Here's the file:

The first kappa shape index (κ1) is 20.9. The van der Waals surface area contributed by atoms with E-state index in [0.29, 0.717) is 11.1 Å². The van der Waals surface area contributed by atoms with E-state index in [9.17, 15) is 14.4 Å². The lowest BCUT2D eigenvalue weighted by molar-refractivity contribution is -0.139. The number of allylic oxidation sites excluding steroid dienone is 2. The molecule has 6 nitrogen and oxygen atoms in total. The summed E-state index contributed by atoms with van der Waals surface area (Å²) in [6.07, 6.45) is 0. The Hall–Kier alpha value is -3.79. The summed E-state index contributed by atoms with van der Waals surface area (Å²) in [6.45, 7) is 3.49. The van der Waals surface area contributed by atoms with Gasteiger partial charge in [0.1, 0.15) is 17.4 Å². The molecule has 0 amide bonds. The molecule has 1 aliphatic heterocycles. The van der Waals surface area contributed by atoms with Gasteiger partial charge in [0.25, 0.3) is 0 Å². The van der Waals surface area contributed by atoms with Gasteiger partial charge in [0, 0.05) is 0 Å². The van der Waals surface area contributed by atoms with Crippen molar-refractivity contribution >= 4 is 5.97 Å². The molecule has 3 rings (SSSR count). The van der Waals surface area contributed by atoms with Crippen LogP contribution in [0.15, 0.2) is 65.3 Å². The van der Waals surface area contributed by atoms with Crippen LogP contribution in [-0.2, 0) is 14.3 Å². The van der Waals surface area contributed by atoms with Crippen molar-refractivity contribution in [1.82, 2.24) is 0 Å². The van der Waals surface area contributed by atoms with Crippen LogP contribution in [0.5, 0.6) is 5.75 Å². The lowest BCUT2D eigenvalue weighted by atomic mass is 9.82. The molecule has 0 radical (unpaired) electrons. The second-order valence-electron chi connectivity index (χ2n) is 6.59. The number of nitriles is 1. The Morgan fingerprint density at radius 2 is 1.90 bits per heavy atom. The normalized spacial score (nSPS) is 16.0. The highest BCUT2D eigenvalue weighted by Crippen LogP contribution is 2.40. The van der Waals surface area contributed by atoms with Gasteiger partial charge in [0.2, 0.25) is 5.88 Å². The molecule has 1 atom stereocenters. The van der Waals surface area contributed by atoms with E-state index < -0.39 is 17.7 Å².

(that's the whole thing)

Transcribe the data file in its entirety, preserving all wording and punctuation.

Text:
The first kappa shape index (κ1) is 20.9. The van der Waals surface area contributed by atoms with E-state index in [0.29, 0.717) is 11.1 Å². The van der Waals surface area contributed by atoms with E-state index in [9.17, 15) is 14.4 Å². The lowest BCUT2D eigenvalue weighted by molar-refractivity contribution is -0.139. The number of allylic oxidation sites excluding steroid dienone is 2. The molecule has 6 nitrogen and oxygen atoms in total. The summed E-state index contributed by atoms with van der Waals surface area (Å²) in [6.07, 6.45) is 0. The Hall–Kier alpha value is -3.79. The summed E-state index contributed by atoms with van der Waals surface area (Å²) in [6.45, 7) is 3.49. The van der Waals surface area contributed by atoms with Gasteiger partial charge in [0.1, 0.15) is 17.4 Å². The molecule has 0 amide bonds. The molecule has 1 aliphatic heterocycles. The van der Waals surface area contributed by atoms with Gasteiger partial charge in [0.25, 0.3) is 0 Å². The van der Waals surface area contributed by atoms with Gasteiger partial charge in [0, 0.05) is 0 Å². The van der Waals surface area contributed by atoms with Crippen molar-refractivity contribution >= 4 is 5.97 Å². The molecule has 3 rings (SSSR count). The van der Waals surface area contributed by atoms with Crippen LogP contribution in [0.15, 0.2) is 65.3 Å². The van der Waals surface area contributed by atoms with Crippen LogP contribution in [-0.2, 0) is 14.3 Å². The van der Waals surface area contributed by atoms with Crippen molar-refractivity contribution in [1.82, 2.24) is 0 Å². The van der Waals surface area contributed by atoms with Crippen LogP contribution in [0.5, 0.6) is 5.75 Å². The lowest BCUT2D eigenvalue weighted by atomic mass is 9.82. The molecule has 0 radical (unpaired) electrons. The second-order valence-electron chi connectivity index (χ2n) is 6.59. The number of nitriles is 1. The Morgan fingerprint density at radius 2 is 1.90 bits per heavy atom. The normalized spacial score (nSPS) is 16.0. The highest BCUT2D eigenvalue weighted by Crippen LogP contribution is 2.40. The van der Waals surface area contributed by atoms with Gasteiger partial charge in [0.2, 0.25) is 5.88 Å². The molecule has 1 atom stereocenters. The van der Waals surface area contributed by atoms with E-state index < -0.39 is 17.7 Å².